Electrical Engineering
      and Computer Sciences

Electrical Engineering and Computer Sciences


UC Berkeley


2008 Research Summary

Low-Phase Noise Oscillator and Physics of Scaling

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Clark Nguyen and Ashkan Borna

To date, micromechanical resonators have been realized using MEMS technology with resonance frequencies in the UHF band and with tremendous quality factor on the order of 11,000, making them potentially suitable as on-chip frequency reference elements for ultra stable oscillators needed in wireless communications. This project aims to realize a UHF oscillator with long- and short-term stability commensurate with the needs of communication applications. Indeed, a UHF oscillator with long- and short-term stability on par with that of quartz crystal oscillators would be highly desirable. Before such an oscillator can be achieved, however, a number of device issues must be overcome, such as high impedance, limited linearity, and noise sources, all of which can get worse as device dimensions are scaled to achieve higher frequency. To combat such scaling-induced issues, their mechanism must first be modeled, which should then reveal the most effective strategies for nulling them, such as arraying for high power handling and noise suppression.

This work will likely need to investigate and model scaling induced mechanical noise sources such as derived from adsorption/desorption, thermal fluctuation, and Brownian motion, and then determine the degree to which they are correlated/uncorrelated. A modeled understanding of intrinsic scaling-induced noise sources would reveal strategies for nulling them via engineered surfaces, materials, and environments, or via circuit techniques all of which will be explored pursuant to attaining on-chip oscillators and filters with unprecedented stability.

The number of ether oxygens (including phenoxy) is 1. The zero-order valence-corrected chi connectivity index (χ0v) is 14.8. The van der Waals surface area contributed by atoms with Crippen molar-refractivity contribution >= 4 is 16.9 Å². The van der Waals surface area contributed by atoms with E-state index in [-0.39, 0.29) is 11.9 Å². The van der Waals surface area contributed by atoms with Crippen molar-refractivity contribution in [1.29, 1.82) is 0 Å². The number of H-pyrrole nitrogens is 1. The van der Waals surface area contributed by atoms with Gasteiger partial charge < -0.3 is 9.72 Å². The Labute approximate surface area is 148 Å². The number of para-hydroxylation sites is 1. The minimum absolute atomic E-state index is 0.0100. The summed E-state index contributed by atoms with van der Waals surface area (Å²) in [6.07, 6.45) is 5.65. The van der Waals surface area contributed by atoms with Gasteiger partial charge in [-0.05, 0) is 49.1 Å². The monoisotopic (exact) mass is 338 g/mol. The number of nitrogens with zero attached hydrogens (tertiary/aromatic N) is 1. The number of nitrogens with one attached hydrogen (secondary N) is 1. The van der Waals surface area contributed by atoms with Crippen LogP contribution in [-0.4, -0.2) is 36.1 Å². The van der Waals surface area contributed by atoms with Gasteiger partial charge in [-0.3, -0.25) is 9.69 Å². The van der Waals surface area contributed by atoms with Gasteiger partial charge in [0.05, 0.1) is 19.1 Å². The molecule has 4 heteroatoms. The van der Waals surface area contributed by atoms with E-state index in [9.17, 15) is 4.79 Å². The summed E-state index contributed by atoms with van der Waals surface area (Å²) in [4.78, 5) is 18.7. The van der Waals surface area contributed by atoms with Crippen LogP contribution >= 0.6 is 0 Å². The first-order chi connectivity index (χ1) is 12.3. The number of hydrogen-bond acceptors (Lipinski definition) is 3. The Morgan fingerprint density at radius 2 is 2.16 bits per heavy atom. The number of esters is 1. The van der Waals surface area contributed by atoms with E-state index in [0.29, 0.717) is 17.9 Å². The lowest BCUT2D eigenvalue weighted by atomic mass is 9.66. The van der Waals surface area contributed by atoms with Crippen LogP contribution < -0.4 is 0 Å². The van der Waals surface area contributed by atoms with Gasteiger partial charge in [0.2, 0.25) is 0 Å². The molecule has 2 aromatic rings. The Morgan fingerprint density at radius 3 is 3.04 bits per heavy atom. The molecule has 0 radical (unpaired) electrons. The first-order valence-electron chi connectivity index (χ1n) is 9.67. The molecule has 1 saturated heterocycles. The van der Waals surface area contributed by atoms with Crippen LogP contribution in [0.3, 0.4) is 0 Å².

An analytical model for phase noise has been developed and evaluated. The predictions of this model have been compared with phase noise data obtained previously for an oscillator referenced to a 60-MHz, Q = 48,000 wine-glass disk resonator. The measured phase noise of -110 dBc/Hz at 1-kHz offset, and -132 dBc/Hz at far-from-carrier offsets, is fairly closely predicted by the model. Beyond verification of theory, a new Pierce oscillator topology for a 433 MHz oscillator has been designed that has a simpler layout compared to the previously designed transresistance one. The design of a UHF micromechanical resonator with noise and linearity characteristics that maximize oscillator performance is ongoing.

Figure 1
Figure 1: Phase noise density versus carrier offset frequency plots for the 60-MHz wine-glass disk resonator array oscillator (left) and SEM picture (right) of the fabricated wine-glass disk resonator array